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TID concludes frugal irrigation season
canal pic
During his irrigation season summary, Turlock Irrigation District Water Distribution Department Manager Mike Kavarian said that a small amount of leftover water is available for select customers to use in lieu of groundwater. - photo by Journal file photo

Although the 2015 Turlock Irrigation District irrigation season is over, a select number of growers can still potentially take advantage of excess water, however, the district stressed that the amount of water available is minimal.

“There is still some water in the upper part of the Turlock Main [Canal] and Ceres Main [Canal]. We are holding on to it for phone calls that we might get this week or next week for customers who want water,” said TID spokesperson Calvin Curtin. “However, they have to be in the right area of the district where the water is easily accessible.

“It’s not a whole lot, but we are trying to maximize every drop of water we possibly can. We want to provide as much surface water as we can in lieu of groundwater,” continued Curtin.

This leftover water was just one component that TID Water Distribution Department Manager Mike Kavarian discussed on Tuesday as part of his 2015 irrigation season summary.

“Farmers have done a very good job this year irrigating and watching their water,” said Kavarian. “I think that customers have realized that four years of a drought is a difficult situation for everybody.”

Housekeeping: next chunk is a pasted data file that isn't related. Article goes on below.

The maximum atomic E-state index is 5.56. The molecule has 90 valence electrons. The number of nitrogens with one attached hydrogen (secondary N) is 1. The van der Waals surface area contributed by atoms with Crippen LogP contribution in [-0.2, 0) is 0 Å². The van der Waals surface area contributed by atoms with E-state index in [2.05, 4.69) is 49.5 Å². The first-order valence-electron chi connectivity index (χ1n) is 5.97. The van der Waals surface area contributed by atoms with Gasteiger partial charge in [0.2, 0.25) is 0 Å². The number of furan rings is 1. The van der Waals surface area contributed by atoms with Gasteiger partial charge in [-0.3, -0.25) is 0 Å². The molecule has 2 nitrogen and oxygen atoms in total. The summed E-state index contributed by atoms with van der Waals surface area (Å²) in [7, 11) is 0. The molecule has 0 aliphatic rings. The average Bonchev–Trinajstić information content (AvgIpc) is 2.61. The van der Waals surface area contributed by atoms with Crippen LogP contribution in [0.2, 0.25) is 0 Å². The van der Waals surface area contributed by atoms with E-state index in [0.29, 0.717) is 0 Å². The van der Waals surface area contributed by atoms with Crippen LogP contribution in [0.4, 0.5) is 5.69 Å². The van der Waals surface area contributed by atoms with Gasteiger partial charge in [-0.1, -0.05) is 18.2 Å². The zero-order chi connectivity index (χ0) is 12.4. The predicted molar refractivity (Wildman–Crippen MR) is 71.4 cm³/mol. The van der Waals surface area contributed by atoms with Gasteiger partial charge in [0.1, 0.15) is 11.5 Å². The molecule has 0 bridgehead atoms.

This year, Turlock Lake releases in October totaled to 17,365 acre feet. Kavarian said that according to data that dates back to 1935, this year is the 12th lowest October in terms of how much water was released. The smallest amount was in October 1977, when only  912 acre feet was released.

During the last 20 days of the2015 irrigation season, Turlock Lake releases stayed below approximately 700 cubic feet per second until the last eight days of the season when the release amount reached 1,450 cfs. Kavarian told TID directors that this surge has become the norm over the last five years.

“The last seven to 10 days of irrigation season is when we spike up. We go from about 600 to 700 cfs to sometimes up to 1,700 cfs,” said Kavarian. “We want to try to have farmers order earlier if they can so they don’t get backed up and we don’t have that spike.”

Kavarian said that in an effort to mitigate this end-of-season upsurge, his department kept growers notified as to when the last day to order water would be at numerous board meetings, as well as through the TID Water Call Center and TID Water Distribution Operators.

“I think the people who have ordered in the last day or two have felt some of the pain and hurt of not being able to get their water in a timely manner, so I think some of those guys have ordered a little bit sooner,” said Kavarian.

Kavarian said that Turlock Lake Releases throughout the entirety of the 2015 irrigation season totaled to 281,484 acre feet. According to data from the last 80 years, this year’s irrigation season had the third lowest release. The lowest year was 1977 with 148,636 acre feet, followed by 1989 with 224,732.

Kavarian said that due to a short irrigation season, one of the shortest he said he has ever seen, the district also saw the lowest amount of water orders that it has seen over the past 25 years with 34,176 orders this year. Last year was the second lowest with 34,864 water orders.

 “Like you said yourself, your WDOs did a good job, your whole staff did a good job, but also customers did a good job,” said TID Board President Ron Macedo. “We worked as best as we possibly could and we gave everybody as much information as we could.

“Hopefully this will be the last dry year that we have to go through, but if it’s not, we’ll do an even bigger and better job next year. We have to,” continued Macedo.